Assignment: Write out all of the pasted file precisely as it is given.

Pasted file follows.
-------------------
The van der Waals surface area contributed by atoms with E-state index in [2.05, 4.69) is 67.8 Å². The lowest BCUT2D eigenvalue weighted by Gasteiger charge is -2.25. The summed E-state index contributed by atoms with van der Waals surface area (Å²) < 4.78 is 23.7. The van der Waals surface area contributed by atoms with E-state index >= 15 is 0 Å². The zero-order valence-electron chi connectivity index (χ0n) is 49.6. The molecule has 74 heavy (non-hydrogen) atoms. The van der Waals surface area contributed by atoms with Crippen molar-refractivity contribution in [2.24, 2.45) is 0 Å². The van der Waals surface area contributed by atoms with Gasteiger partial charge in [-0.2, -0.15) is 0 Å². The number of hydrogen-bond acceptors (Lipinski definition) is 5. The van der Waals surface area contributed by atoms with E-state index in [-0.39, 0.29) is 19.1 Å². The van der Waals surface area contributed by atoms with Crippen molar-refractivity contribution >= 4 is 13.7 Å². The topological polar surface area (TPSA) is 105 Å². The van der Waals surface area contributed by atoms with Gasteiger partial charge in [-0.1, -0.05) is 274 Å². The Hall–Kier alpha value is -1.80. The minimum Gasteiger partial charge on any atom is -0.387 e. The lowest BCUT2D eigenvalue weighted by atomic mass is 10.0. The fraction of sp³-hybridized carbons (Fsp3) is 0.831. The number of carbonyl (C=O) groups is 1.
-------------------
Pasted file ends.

The van der Waals surface area contributed by atoms with E-state index in [2.05, 4.69) is 67.8 Å². The lowest BCUT2D eigenvalue weighted by Gasteiger charge is -2.25. The summed E-state index contributed by atoms with van der Waals surface area (Å²) < 4.78 is 23.7. The van der Waals surface area contributed by atoms with E-state index >= 15 is 0 Å². The zero-order valence-electron chi connectivity index (χ0n) is 49.6. The molecule has 74 heavy (non-hydrogen) atoms. The van der Waals surface area contributed by atoms with Crippen molar-refractivity contribution in [2.24, 2.45) is 0 Å². The van der Waals surface area contributed by atoms with Gasteiger partial charge in [-0.2, -0.15) is 0 Å². The number of hydrogen-bond acceptors (Lipinski definition) is 5. The van der Waals surface area contributed by atoms with E-state index in [-0.39, 0.29) is 19.1 Å². The van der Waals surface area contributed by atoms with Crippen molar-refractivity contribution >= 4 is 13.7 Å². The topological polar surface area (TPSA) is 105 Å². The van der Waals surface area contributed by atoms with Gasteiger partial charge in [-0.1, -0.05) is 274 Å². The Hall–Kier alpha value is -1.80. The minimum Gasteiger partial charge on any atom is -0.387 e. The lowest BCUT2D eigenvalue weighted by atomic mass is 10.0. The fraction of sp³-hybridized carbons (Fsp3) is 0.831. The number of carbonyl (C=O) groups is 1.